Stratification by Smoking Status Reveals an Association of CHRNA5-A3-B4 Genotype with Body Mass Index in Never Smokers.

Taylor, AE; Morris, RW; Fluharty, ME; Bjorngaard, JH; Asvold, BO; Gabrielsen, ME; Campbell, A; Marioni, R; Kumari, M; Hällfors, J; Männistö, S; Marques-Vidal, P; Kaakinen, M; Cavadino, A; Postmus, I; Husemoen, LL; Skaaby, T; Ahluwalia, TS; Treur, JL; Willemsen, G; Dale, C; Wannamethee, SG; Lahti, J; Palotie, A; Räikkönen, K; Kisialiou, A; McConnachie, A; Padmanabhan, S; Wong, A; Dalgård, C; Paternoster, L; Ben-Shlomo, Y; Tyrrell, J; Horwood, J; Fergusson, DM; Kennedy, MA; Frayling, T; Nohr, EA; Christiansen, L; Ohm Kyvik, K; Kuh, D; Watt, G; Eriksson, J; Whincup, PH; Vink, JM; Boomsma, DI; Davey Smith, G; Lawlor, D; Linneberg, A; Ford, I; Jukema, JW; Power, C; Hyppönen, E; Jarvelin, MR; Preisig, M; Borodulin, K; Kaprio, J; Kivimaki, M; Smith, BH; Hayward, C; Romundstad, PR; Sørensen, TI; Munafò, MR; Sattar, N; (2014) Stratification by Smoking Status Reveals an Association of CHRNA5-A3-B4 Genotype with Body Mass Index in Never Smokers. PLoS genetics, 10 (12). e1004799. ISSN 1553-7390 DOI:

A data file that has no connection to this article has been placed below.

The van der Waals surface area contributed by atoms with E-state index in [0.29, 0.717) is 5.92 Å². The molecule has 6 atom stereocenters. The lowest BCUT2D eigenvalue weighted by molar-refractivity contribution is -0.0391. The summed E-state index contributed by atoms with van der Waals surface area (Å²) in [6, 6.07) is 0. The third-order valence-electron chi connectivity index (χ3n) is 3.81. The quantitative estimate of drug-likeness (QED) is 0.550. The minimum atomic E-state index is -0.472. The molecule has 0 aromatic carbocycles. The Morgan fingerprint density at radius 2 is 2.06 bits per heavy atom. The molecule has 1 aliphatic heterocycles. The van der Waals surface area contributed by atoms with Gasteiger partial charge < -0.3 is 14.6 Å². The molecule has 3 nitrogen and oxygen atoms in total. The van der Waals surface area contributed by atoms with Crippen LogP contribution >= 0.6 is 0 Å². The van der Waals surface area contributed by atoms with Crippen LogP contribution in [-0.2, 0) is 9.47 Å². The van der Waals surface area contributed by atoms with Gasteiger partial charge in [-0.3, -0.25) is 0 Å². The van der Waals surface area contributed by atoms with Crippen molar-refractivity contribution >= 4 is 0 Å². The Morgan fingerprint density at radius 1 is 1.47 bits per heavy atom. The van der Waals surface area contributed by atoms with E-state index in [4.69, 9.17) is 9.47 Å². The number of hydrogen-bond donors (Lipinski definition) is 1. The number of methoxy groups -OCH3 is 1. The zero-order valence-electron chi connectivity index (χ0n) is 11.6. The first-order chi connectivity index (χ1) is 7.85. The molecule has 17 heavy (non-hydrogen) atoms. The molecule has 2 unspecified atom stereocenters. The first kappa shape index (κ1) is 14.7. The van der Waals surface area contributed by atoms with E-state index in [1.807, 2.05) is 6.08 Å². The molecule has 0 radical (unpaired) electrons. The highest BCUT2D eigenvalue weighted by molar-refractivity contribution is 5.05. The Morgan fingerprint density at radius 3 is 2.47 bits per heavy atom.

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We previously used a single nucleotide polymorphism (SNP) in the CHRNA5-A3-B4 gene cluster associated with heaviness of smoking within smokers to confirm the causal effect of smoking in reducing body mass index (BMI) in a Mendelian randomisation analysis. While seeking to extend these findings in a larger sample we found that this SNP is associated with 0.74% lower body mass index (BMI) per minor allele in current smokers (95% CI -0.97 to -0.51, P = 2.00×10-10), but also unexpectedly found that it was associated with 0.35% higher BMI in never smokers (95% CI +0.18 to +0.52, P = 6.38×10-5). An interaction test confirmed that these estimates differed from each other (P = 4.95×10-13). This difference in effects suggests the variant influences BMI both via pathways unrelated to smoking, and via the weight-reducing effects of smoking. It would therefore be essentially undetectable in an unstratified genome-wide association study of BMI, given the opposite association with BMI in never and current smokers. This demonstrates that novel associations may be obscured by hidden population sub-structure. Stratification on well-characterized environmental factors known to impact on health outcomes may therefore reveal novel genetic associations.

Item Type: Article
Faculty and Department: Faculty of Epidemiology and Population Health > Dept of Non-Communicable Disease Epidemiology
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PubMed ID: 25474695
Web of Science ID: 346649900013


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